Barry Flatman, Sunday Times Tennis Correspondent in Dubai
At times they confound, on some regrettable occasions they frankly annoy, and with great regularity they frustrate. But where oh where would women's tennis be without the Williams sisters?
When the pair put their mind to it and commit to the task in hand, they can produce a level of tennis which their challengers in the top echelon of the Sony Ericsson WTA Tour can only watch with a mixture of admiration and envy.
There are many who rightly lament the premature retirement of Justin Henin and the protracted absence of injured Maria Sharapova. Yet if one of the sisters decided it was time to hang up her racket for good and the other was forced to spend more than six months away from the game because her body was not up to the rigors of competition, just what would happen to the women's side of the sport - which already suffers regular criticism for not being as enticing as its male counterpart?
Of course Venus and Serena don't play as much as many would like. Without doubt there have been occasions when both seem preoccupied with matters away from the court and they openly admit they require distractions to keep them interested in the sport that so far has amassednthem a combined $45.5million in prize money alone.
Perhaps the other successful semi-finalist, Virginie Razzano of France, the world No58, was wise to insist she was not intending to watch the nineteenth competitive installment of the sister act and was instead heading to the health spa to rejuvenate her body after a far from demanding 6-1,6-2 win over Estonia's Kaia Kanepi.
Comparing that encounter to some of the hardball the Williams played in the final set of their two hour battle was akin to comparing an impromptu kick-around between office workers nipping out for some exercise at lunchtime with the attacking excellence of Manchester United going full tilt.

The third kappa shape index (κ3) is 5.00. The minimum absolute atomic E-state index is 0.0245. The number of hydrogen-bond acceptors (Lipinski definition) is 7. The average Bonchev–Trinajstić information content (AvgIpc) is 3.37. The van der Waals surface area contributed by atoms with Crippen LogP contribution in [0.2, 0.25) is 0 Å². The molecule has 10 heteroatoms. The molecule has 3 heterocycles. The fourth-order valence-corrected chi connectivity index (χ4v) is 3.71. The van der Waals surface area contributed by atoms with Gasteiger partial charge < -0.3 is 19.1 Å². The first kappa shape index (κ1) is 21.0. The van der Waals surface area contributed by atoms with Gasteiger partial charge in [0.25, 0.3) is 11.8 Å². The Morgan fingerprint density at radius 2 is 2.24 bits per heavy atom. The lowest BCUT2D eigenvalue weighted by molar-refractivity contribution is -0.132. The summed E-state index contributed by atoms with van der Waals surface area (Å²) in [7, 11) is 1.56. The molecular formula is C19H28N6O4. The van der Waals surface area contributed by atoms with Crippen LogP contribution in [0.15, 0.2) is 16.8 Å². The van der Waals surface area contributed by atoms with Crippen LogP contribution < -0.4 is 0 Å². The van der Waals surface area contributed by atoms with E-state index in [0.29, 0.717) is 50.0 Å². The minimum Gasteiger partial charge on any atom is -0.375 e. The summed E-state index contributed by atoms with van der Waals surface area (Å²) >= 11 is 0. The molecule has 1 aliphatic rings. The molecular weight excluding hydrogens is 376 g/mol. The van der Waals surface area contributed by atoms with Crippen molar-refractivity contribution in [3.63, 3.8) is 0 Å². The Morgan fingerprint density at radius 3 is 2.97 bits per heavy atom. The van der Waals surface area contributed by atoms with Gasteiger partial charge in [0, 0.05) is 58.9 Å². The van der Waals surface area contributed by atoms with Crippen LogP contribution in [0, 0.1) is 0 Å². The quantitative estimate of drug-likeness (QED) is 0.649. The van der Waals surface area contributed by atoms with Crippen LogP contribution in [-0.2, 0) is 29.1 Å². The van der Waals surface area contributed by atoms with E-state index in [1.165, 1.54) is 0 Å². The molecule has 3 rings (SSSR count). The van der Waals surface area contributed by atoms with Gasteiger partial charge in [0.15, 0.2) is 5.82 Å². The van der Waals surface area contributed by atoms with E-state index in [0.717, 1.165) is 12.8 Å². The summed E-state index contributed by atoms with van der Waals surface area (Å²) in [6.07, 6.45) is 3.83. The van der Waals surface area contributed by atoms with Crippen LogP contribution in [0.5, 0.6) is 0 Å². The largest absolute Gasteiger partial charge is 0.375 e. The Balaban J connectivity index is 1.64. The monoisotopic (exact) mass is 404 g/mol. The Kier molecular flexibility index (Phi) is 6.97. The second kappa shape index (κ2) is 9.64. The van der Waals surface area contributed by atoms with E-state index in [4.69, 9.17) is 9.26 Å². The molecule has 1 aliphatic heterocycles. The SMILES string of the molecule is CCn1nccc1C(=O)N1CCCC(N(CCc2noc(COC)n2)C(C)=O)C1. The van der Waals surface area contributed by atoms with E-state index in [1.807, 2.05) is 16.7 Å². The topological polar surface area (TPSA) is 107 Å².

Of course there were highs and lows in Venus' 6-1,2-6,7-6 victory that gave her the upper hand in the sister act - she has ten wins to Serena's nine. The pair walked out onto court behind tournament referee Alan Mills in a relaxed chatty mood that suggested they were viewing the match as a public practice session rather than a full-blown show-down.
Serena's play during the twenty minute first set suggested she was prepared to give a place in the final to her big sister without any form of fight. She could only win one of the match's first ten points, delivered six double faults and looked totally out of sorts.
This began to seem like a pre-decided tactic as the plot changed in the second set - Venus was unable to play anything other than a subsidiary role. But when the time came to step up in the final set, Venus's weight of shot, her power and her determination were stirring to behold.
"My serve was somewhere off on vacation," bemoaned Serena, who a week ago declared herself insufficiently fit to contest the semi-final in Paris against Elena Dementieva because of an injured right knee. "I am feeling a little beat up right now because I've never played so much tennis as I have in the past few weeks."
Venus, who just three months ago won the end of season Sony Ericsson WTA Tour Championships in nearby Doha, now goes forward to try to win the 40th singles title of her career. It would take a brave man to bet against her taking the spoils.
But as the pair slugged out the concluding tie-break in a crescendo of powerful blows, the mind clicked back just a couple of weeks to the Australian Open final when Serena completely annihilated the player who currently stands second in the world rankings, Dinara Safina.
It was probably best to purge that memory the moment the contest was over; the reputation of women's tennis gained nothing from what was supposed to be a showcase match. This was different - maybe not as intense as last July's Wimbledon final, but the final set was close.
The sentiment merits repeating. Where oh where would women's tennis be without the Williams sisters?